1948: the city of Berlin is split in two. Allied airlifts are the only connection West Berlin has with the rest of the world. But with the airlifts comes a crisis: a nuclear bomb has been smuggled in to this divided city, where the black market rules. You, as Sam Porter, have to search Berlin for the bomb before Stalin gets his grubbies on it.
The game intro is most informative and its format is quite unusual in that the computer and an audio tape work in synchro to show a very detailed background to the plot in the style of a newsreel.
When play starts you see the streets of Berlin from above with you character, many other characters and vehicles all going about their business. Controlled entirely by mouse, you point and click to where you want to walk or on people with whom you wish to communicate.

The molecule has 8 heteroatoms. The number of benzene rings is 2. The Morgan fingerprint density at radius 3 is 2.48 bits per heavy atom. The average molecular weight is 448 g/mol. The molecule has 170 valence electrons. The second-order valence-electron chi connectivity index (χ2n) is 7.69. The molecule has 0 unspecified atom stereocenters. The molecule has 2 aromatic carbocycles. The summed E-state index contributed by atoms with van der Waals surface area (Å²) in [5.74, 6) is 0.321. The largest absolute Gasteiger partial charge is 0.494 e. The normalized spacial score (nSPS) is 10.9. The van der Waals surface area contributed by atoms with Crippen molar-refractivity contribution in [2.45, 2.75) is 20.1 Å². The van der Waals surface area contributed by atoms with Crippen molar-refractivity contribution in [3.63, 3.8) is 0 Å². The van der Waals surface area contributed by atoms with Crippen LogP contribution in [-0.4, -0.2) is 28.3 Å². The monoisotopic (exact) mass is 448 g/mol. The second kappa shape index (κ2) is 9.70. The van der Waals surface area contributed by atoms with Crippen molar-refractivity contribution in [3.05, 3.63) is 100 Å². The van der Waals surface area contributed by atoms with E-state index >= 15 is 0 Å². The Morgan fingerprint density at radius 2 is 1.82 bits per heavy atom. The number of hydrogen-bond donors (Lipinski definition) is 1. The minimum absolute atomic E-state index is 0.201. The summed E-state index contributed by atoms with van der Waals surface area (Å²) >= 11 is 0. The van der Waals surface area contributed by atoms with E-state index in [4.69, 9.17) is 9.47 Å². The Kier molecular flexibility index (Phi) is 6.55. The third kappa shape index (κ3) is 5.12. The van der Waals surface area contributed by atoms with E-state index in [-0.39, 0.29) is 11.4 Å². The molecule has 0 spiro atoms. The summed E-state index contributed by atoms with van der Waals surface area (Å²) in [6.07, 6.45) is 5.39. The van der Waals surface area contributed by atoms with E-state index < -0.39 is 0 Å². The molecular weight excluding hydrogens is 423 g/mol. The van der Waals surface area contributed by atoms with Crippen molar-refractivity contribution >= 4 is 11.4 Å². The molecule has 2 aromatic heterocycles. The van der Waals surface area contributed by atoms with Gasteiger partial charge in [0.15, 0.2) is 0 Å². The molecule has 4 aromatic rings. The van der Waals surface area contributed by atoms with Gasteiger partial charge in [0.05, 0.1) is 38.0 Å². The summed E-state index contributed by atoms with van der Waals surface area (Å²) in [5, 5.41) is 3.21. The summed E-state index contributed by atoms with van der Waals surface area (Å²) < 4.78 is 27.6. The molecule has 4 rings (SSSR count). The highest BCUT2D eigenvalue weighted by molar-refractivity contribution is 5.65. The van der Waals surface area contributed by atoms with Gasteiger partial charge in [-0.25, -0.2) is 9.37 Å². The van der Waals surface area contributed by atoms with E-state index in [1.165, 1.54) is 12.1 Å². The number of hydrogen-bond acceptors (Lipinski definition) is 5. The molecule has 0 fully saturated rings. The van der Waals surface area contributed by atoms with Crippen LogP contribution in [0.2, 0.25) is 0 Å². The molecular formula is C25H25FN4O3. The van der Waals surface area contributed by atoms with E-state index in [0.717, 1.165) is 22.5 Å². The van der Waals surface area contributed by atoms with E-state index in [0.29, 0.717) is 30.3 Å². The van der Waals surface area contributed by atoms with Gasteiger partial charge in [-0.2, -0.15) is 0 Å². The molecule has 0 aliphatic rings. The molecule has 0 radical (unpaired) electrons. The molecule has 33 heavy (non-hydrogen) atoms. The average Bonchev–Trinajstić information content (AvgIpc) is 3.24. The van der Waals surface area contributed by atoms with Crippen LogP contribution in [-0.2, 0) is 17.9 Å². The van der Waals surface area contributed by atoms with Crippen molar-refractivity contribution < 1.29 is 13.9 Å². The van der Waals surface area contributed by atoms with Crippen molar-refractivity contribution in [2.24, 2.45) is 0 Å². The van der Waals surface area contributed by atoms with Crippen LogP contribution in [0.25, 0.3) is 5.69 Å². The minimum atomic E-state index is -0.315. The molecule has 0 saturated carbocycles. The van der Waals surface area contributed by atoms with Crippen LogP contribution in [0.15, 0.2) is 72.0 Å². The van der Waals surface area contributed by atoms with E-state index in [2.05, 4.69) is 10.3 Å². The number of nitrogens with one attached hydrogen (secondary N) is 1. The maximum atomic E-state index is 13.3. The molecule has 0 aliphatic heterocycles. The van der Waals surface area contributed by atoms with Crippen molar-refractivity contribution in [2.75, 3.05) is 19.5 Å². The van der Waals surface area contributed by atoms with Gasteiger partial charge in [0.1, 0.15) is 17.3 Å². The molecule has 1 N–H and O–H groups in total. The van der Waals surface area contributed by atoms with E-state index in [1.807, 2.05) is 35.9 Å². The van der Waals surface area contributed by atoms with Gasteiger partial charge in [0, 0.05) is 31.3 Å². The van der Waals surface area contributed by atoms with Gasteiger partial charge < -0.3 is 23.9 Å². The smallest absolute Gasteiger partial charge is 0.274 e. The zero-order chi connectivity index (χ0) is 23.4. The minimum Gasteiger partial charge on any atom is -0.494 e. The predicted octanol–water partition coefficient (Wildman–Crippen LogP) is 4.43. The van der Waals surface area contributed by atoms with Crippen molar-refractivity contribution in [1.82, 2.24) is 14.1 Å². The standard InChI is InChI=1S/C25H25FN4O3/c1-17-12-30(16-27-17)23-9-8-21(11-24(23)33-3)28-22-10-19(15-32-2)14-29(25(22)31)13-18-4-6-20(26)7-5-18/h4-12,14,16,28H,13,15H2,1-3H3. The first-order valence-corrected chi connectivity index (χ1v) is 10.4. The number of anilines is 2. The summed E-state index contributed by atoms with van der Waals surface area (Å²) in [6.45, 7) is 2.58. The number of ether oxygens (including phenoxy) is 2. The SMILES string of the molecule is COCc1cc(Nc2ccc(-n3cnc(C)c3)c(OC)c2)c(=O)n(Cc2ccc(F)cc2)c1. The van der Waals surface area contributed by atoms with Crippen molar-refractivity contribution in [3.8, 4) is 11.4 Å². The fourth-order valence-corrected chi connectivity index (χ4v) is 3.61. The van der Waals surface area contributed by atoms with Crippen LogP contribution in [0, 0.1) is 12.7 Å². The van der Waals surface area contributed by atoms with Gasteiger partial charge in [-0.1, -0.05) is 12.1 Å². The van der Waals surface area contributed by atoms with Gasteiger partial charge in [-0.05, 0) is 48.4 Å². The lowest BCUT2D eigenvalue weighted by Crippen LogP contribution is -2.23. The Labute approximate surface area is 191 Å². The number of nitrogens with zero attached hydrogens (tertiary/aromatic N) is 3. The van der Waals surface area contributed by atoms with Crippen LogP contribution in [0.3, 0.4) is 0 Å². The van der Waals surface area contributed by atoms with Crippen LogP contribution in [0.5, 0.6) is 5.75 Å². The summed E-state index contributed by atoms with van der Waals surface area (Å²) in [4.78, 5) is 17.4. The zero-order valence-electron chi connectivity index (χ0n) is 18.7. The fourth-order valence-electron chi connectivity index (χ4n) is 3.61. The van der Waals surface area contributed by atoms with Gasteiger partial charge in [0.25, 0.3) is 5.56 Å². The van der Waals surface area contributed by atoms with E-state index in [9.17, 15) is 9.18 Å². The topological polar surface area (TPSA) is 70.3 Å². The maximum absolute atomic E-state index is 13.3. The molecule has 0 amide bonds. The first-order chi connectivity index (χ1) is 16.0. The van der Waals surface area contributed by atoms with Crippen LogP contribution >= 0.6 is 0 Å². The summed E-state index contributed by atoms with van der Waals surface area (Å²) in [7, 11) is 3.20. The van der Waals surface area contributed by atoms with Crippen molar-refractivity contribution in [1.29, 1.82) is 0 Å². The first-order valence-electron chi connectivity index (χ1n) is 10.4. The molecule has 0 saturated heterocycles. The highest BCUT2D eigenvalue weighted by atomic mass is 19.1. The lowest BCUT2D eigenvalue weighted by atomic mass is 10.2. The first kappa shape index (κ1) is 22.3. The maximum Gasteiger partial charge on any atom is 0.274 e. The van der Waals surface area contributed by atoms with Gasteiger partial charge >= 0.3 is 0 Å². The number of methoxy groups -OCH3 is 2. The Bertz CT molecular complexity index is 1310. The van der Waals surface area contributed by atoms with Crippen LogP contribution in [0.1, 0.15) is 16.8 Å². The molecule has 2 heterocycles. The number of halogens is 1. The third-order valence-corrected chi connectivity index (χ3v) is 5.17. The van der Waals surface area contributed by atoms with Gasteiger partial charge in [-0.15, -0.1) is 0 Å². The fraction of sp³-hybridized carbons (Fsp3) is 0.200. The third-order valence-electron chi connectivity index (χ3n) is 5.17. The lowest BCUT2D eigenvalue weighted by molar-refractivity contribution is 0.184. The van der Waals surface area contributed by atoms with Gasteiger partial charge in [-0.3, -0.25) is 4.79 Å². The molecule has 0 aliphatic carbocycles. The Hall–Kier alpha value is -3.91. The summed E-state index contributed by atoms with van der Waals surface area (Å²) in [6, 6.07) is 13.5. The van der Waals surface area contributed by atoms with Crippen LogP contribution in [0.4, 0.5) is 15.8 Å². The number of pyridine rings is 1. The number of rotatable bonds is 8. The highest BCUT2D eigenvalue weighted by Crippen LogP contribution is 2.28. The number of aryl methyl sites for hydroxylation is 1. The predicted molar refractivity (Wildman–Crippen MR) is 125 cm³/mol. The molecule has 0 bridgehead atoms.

The interaction system is fairly complex and fiddly to use. You click on a character and select the talk icon. You're then given the choice of whether to ask or tell them something and what, where and whom the conversation is to be about. Each option produces sub-options. Once you've fought your way through all this you may still find that they person you're talking to knows nothing. Enter frustration. There are far too many icons to click through and it becomes a time consuming effort to ask the right questions to the right people.
East vs. West is a boring game apart from the intro and the few laughs you might get from reading the poorly translated manual. They can all blow themselves up as far as I'm concerned.
Zzap! Issue 66, October 1990, p.48